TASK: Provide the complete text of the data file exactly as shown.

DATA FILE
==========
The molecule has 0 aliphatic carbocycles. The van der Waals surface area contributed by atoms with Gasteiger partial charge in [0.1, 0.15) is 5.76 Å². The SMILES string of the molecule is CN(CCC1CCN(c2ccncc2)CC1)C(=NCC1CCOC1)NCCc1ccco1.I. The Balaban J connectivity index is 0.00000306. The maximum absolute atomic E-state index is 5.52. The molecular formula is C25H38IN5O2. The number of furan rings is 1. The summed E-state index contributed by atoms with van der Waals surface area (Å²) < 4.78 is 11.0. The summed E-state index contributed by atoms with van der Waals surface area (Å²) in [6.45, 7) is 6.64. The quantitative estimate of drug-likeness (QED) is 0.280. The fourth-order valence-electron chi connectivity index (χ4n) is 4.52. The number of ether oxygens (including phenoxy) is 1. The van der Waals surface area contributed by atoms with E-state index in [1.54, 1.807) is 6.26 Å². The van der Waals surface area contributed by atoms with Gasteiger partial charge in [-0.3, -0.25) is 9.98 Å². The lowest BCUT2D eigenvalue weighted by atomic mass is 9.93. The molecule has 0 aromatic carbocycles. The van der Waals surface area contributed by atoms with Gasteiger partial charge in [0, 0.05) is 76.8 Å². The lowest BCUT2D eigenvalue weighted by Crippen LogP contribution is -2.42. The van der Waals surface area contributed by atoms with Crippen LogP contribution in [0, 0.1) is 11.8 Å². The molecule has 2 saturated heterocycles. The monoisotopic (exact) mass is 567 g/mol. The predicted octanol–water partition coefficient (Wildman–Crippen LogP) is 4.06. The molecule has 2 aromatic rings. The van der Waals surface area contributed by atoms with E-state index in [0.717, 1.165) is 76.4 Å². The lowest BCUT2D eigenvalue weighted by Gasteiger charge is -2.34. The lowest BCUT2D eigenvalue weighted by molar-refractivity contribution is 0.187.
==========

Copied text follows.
The molecule has 0 aliphatic carbocycles. The van der Waals surface area contributed by atoms with Gasteiger partial charge in [0.1, 0.15) is 5.76 Å². The SMILES string of the molecule is CN(CCC1CCN(c2ccncc2)CC1)C(=NCC1CCOC1)NCCc1ccco1.I. The Balaban J connectivity index is 0.00000306. The maximum absolute atomic E-state index is 5.52. The molecular formula is C25H38IN5O2. The number of furan rings is 1. The summed E-state index contributed by atoms with van der Waals surface area (Å²) < 4.78 is 11.0. The summed E-state index contributed by atoms with van der Waals surface area (Å²) in [6.45, 7) is 6.64. The quantitative estimate of drug-likeness (QED) is 0.280. The fourth-order valence-electron chi connectivity index (χ4n) is 4.52. The number of ether oxygens (including phenoxy) is 1. The van der Waals surface area contributed by atoms with E-state index in [1.54, 1.807) is 6.26 Å². The van der Waals surface area contributed by atoms with Gasteiger partial charge in [-0.3, -0.25) is 9.98 Å². The lowest BCUT2D eigenvalue weighted by atomic mass is 9.93. The molecule has 0 aromatic carbocycles. The van der Waals surface area contributed by atoms with Gasteiger partial charge in [0, 0.05) is 76.8 Å². The lowest BCUT2D eigenvalue weighted by Crippen LogP contribution is -2.42. The van der Waals surface area contributed by atoms with Crippen LogP contribution in [0, 0.1) is 11.8 Å². The molecule has 2 saturated heterocycles. The monoisotopic (exact) mass is 567 g/mol. The predicted octanol–water partition coefficient (Wildman–Crippen LogP) is 4.06. The molecule has 2 aromatic rings. The van der Waals surface area contributed by atoms with E-state index in [0.717, 1.165) is 76.4 Å². The lowest BCUT2D eigenvalue weighted by Gasteiger charge is -2.34. The lowest BCUT2D eigenvalue weighted by molar-refractivity contribution is 0.187.